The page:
Building the Beloved Community, A conversation with Dr. Mildred McClain

Building the Beloved Community, A conversation with Dr. Mildred McClain

By Bartees Cox: 

We’re ten days into Black Green History month at Groundswell and excited to share our second post about one of the great leaders of the environmental justice movement. As we continue to  examine the connection between civil rights and environmental justice, it’s important to highlight those who built the foundations of this work. Like my mother would say, “you can’t go far if you don’t know where you’re coming from.” 

Dr. Mildred “Mama Bahati” McClain is an environmental justice pioneer and Executive Director of the Harambee House in Savannah, an organization she co-founded nearly 30 years ago. When the air was thick with pollution from the shipping channels of the Port of Savannah, Dr. McClain convened community meetingsso that people were part of the solution. When nuclear waste made its way down river to the shores of her community, she organized advocates across the state to hold the utility accountable. She’s stood as a delegate at the World Conference Against Racism and the World Summit on Sustainable Development. And her leadership will extend far into the future through the Harambee House’s Black Youth Leadership Development Institute, which has trained over 1500 young people to serve as leaders in their own communities. 

Instead of telling her story myself, it felt right that this come from her own words. Below you’ll find an excerpt from a conversation Dr. McClain and I had last week about her life's work and journey from civil rights advocate to becoming a mother of the movement for environmental justice. 

Q. Bartees Cox: Dr. McClain, for black green history month I want to show how civil rights is connected to environmentalism, specifically environmental justice. As I learn more about these, I see how they’re connected, but I’d love to know how you’ve seen this connection play out through your career?

A. Dr. McClain: First of all, it’s important to define what the “environment” actually means. I think of it as where you sleep, work, attend school, go to the hospital, shop for food. It’s your entire ecosystem! If you see this as your environment, it changes what it means to be an environmentalist. This is how I’ve approached the work through the years, and honestly I’d like to take it beyond civil or environmental rights - at Harambee House we’re fighting for human rights.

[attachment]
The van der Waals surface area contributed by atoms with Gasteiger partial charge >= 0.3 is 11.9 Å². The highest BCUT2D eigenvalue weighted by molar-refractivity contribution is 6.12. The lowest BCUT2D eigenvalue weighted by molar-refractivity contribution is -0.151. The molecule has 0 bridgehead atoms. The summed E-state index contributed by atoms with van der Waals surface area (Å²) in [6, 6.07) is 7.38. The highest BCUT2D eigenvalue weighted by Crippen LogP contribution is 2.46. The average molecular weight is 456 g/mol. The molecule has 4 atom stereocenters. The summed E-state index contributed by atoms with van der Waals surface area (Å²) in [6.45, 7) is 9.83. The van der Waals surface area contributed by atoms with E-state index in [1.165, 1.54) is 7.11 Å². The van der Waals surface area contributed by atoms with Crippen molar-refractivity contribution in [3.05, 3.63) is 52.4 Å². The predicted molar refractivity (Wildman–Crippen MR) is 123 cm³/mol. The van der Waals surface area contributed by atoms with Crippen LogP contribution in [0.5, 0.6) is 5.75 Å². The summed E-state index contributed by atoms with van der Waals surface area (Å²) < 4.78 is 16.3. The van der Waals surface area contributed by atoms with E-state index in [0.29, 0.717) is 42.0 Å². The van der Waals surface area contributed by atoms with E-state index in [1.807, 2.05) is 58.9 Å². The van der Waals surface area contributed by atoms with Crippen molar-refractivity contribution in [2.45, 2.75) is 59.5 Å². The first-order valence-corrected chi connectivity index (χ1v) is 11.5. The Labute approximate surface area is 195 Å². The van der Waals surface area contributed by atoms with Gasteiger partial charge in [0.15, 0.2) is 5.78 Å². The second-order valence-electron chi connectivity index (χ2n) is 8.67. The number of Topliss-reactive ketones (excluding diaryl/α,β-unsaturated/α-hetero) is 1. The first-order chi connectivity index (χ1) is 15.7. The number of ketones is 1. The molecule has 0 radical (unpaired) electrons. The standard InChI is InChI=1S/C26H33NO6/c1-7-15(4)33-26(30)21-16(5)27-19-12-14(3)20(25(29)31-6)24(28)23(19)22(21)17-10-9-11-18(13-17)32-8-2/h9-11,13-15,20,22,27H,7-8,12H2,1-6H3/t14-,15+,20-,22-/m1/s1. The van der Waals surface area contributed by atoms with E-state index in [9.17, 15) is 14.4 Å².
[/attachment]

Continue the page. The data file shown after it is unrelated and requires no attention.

Everyone should have clean water, it should be a given that we breathe clean air, an electric bill shouldn’t wipe out my bank account, and I should have access to wholesome food. Why should black, latino, or poor communities be subjected to exposure from lead, arsenic, dioxide, and carcinogens from industries placed in our neighborhoods against our wishes? This stuff is serious, it’s killing people, and it’s an abuse of our human rights. No human being - and especially no child - should be exposed to that, right? Through years of confronting racism in all of its different disguises, all fights against injustice include calls for environmental injustice. That’s why civil rights is at the center. 

Q. Bartees: Couldn’t agree more, which brings me to my next question - how did you start out in this work? What drove you to join the movement? 

A. Dr. McClain: Well, funny enough I actually started out in the civil rights movement. I attended my first protest when I was thirteen. We were desegregating lunch counters through sit-ins across my hometown of Savannah, Georgia. I never really stopped after that experience. For me, I was always driven by place. I knew that my community didn’t have as many nice things, or as much money as others, but I’m rooted in Savannah, and I wanted to be part of making it a better place.